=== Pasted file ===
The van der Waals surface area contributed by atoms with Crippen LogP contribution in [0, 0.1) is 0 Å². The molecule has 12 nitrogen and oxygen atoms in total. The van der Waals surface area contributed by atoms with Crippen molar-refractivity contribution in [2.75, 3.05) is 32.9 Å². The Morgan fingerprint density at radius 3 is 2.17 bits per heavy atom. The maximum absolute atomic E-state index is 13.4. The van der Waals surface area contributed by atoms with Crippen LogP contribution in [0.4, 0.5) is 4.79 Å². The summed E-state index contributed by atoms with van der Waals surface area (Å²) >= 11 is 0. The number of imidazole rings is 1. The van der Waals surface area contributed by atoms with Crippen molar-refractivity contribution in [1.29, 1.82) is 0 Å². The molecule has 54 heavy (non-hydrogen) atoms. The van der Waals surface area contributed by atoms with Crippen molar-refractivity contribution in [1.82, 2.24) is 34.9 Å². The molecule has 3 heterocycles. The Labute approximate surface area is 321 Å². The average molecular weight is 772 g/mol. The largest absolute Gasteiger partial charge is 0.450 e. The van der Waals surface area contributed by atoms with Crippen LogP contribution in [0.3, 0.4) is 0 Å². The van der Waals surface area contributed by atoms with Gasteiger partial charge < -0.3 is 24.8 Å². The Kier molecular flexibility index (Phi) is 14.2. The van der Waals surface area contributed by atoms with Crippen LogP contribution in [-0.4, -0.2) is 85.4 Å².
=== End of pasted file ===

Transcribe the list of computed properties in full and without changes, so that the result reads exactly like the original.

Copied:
The van der Waals surface area contributed by atoms with Crippen LogP contribution in [0, 0.1) is 0 Å². The molecule has 12 nitrogen and oxygen atoms in total. The van der Waals surface area contributed by atoms with Crippen molar-refractivity contribution in [2.75, 3.05) is 32.9 Å². The Morgan fingerprint density at radius 3 is 2.17 bits per heavy atom. The maximum absolute atomic E-state index is 13.4. The van der Waals surface area contributed by atoms with Crippen LogP contribution in [0.4, 0.5) is 4.79 Å². The summed E-state index contributed by atoms with van der Waals surface area (Å²) >= 11 is 0. The number of imidazole rings is 1. The van der Waals surface area contributed by atoms with Crippen molar-refractivity contribution in [1.29, 1.82) is 0 Å². The molecule has 54 heavy (non-hydrogen) atoms. The van der Waals surface area contributed by atoms with Crippen molar-refractivity contribution in [1.82, 2.24) is 34.9 Å². The molecule has 3 heterocycles. The Labute approximate surface area is 321 Å². The average molecular weight is 772 g/mol. The largest absolute Gasteiger partial charge is 0.450 e. The van der Waals surface area contributed by atoms with Crippen LogP contribution in [0.3, 0.4) is 0 Å². The van der Waals surface area contributed by atoms with Gasteiger partial charge < -0.3 is 24.8 Å². The Kier molecular flexibility index (Phi) is 14.2. The van der Waals surface area contributed by atoms with Crippen LogP contribution in [-0.4, -0.2) is 85.4 Å².